East Harlem Against Deportation, at its roots, draws its strength from immigrants, their friends and loved ones, and local community organizations, all of whom daily live out the struggle against our country's broken immigration system. Our movement will include organizing events and a letter-writing campaign throughout Spring and Summer 2009, as well as the formulation of a specific policy agenda to protect undocumented immigrants in New York City and State.
Las raíces de El Barrio Contra La Deportación obtienen sus fuerzas de los inmigrantes, sus amigos y seres queridos, y de organizaciones comunitarias locales. Todos estos viven diariamente la lucha contra el sistema descompuesto de inmigración de este país. Nuestro movimiento incluirá la organización de eventos informativos y una campaña de cartas escritas, por toda la primavera y el verano del 2009. También se formulará una agenda política especifica que protegerá a los inmigrantes indocumentados de la ciudad y del estado de Nueva York.

EHAD Final Policy Report

Friday, July 24, 2009

The Other Side of Undocumented Immigration: Abuse, Exploitation, and Naturalization of Suffering

The U.S. government and U.S. society gain much from migrant laborers and give little back beyond criminalization, stress, suffering and death. This dishonest relationship must change.
- Seth M. Holmes

Antonio Gutierrez was working at a local deli when the light fixture came crashing down on his arm, tearing open a bloody gash that remains to this day an unevenly-healed scar across his arm. The 17-year-old boy received no compensation for the injury, and displayed a certain pride when I asked him how long it took for him to recover. "It's nothing. Los mexicanos son muy duros (Mexicans are very strong)," he said.

The seemingly isolated incident connects to a disturbing national trend. According to the U.S. Bureau of Labor Statistics, Hispanic worker deaths have risen by more than 76% since 1992, while the overall number of worker deaths have actually declined. Although growth of the Hispanic population in the workforce partly accounts for the discrepancy, lack of training, poor communication skills, and exploitation of undocumented workers all exacerbate the situation.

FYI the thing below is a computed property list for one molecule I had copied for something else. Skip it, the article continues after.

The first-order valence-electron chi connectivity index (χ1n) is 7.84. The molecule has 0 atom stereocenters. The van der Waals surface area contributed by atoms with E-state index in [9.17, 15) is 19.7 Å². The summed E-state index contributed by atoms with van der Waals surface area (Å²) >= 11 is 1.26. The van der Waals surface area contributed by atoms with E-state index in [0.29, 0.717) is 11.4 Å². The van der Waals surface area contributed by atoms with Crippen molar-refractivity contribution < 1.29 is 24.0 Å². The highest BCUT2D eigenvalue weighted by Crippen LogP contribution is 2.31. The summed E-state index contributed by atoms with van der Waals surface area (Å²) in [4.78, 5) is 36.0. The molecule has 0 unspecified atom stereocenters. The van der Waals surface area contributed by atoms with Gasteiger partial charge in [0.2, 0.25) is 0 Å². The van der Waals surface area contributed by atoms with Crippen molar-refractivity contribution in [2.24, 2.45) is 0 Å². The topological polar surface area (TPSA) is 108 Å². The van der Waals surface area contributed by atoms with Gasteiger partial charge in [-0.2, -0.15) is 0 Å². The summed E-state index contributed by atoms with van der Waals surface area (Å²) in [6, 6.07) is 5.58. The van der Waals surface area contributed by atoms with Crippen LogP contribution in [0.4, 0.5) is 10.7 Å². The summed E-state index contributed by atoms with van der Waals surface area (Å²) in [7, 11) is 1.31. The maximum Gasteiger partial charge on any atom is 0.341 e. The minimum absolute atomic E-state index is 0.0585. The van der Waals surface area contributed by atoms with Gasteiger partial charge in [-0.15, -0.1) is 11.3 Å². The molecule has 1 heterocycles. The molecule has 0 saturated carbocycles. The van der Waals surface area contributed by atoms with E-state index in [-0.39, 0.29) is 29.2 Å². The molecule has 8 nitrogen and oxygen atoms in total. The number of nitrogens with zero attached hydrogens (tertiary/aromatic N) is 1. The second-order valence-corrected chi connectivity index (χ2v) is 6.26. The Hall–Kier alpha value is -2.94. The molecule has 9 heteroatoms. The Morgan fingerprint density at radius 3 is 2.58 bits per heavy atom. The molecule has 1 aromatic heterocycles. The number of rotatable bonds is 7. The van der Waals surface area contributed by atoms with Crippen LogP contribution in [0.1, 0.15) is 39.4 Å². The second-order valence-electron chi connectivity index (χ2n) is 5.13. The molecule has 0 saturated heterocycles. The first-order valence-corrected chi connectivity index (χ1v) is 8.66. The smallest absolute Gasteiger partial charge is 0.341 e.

According to Raj Nayak of the California-based National Employment Law Project, undocumented workers are less inclined to join a union, which helps protect workers, or protest when conditions seem dangerous. The statistics also correspond to anthropologist Seth M. Holmes' 2004 work, "Oxacans Like to Work Bent Over," on undocumented berry-pickers in California. Holmes' analysis discribes the naturalization of suffering among migrant workers, and its internalization as a form of ethnic pride. In an eloquent and piercing observation of Californian berry fields, Holmes writes: "The migrant labor camp looks like chains of rusted tin-roofed tool sheds lined up within a few feet of each other and have been mistaken for small chicken coops in long rows." Such abusive conditions must end, and it needs to begin with bringing undocumented immigrants out of the shadows.

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